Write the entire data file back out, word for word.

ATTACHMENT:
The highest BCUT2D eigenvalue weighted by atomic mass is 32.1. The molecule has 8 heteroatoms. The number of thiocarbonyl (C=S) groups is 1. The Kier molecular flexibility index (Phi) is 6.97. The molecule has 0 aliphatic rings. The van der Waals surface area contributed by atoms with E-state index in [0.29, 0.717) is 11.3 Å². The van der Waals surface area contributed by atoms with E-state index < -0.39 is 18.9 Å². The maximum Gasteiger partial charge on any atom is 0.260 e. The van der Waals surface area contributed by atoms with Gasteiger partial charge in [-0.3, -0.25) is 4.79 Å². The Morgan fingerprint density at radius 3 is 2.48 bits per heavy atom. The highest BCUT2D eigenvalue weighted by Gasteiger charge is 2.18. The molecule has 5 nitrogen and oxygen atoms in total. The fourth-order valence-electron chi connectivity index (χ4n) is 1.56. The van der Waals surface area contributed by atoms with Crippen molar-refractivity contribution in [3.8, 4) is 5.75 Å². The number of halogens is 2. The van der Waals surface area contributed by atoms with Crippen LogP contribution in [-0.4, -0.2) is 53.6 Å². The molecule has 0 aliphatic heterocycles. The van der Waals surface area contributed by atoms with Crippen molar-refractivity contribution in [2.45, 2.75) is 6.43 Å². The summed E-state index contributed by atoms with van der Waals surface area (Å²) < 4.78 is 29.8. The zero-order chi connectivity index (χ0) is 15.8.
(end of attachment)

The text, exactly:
The highest BCUT2D eigenvalue weighted by atomic mass is 32.1. The molecule has 8 heteroatoms. The number of thiocarbonyl (C=S) groups is 1. The Kier molecular flexibility index (Phi) is 6.97. The molecule has 0 aliphatic rings. The van der Waals surface area contributed by atoms with E-state index in [0.29, 0.717) is 11.3 Å². The van der Waals surface area contributed by atoms with E-state index < -0.39 is 18.9 Å². The maximum Gasteiger partial charge on any atom is 0.260 e. The van der Waals surface area contributed by atoms with Gasteiger partial charge in [-0.3, -0.25) is 4.79 Å². The Morgan fingerprint density at radius 3 is 2.48 bits per heavy atom. The highest BCUT2D eigenvalue weighted by Gasteiger charge is 2.18. The molecule has 5 nitrogen and oxygen atoms in total. The fourth-order valence-electron chi connectivity index (χ4n) is 1.56. The van der Waals surface area contributed by atoms with Crippen molar-refractivity contribution in [3.8, 4) is 5.75 Å². The number of halogens is 2. The van der Waals surface area contributed by atoms with Crippen LogP contribution in [-0.4, -0.2) is 53.6 Å². The molecule has 0 aliphatic heterocycles. The van der Waals surface area contributed by atoms with Crippen molar-refractivity contribution in [2.45, 2.75) is 6.43 Å². The summed E-state index contributed by atoms with van der Waals surface area (Å²) < 4.78 is 29.8. The zero-order chi connectivity index (χ0) is 15.8.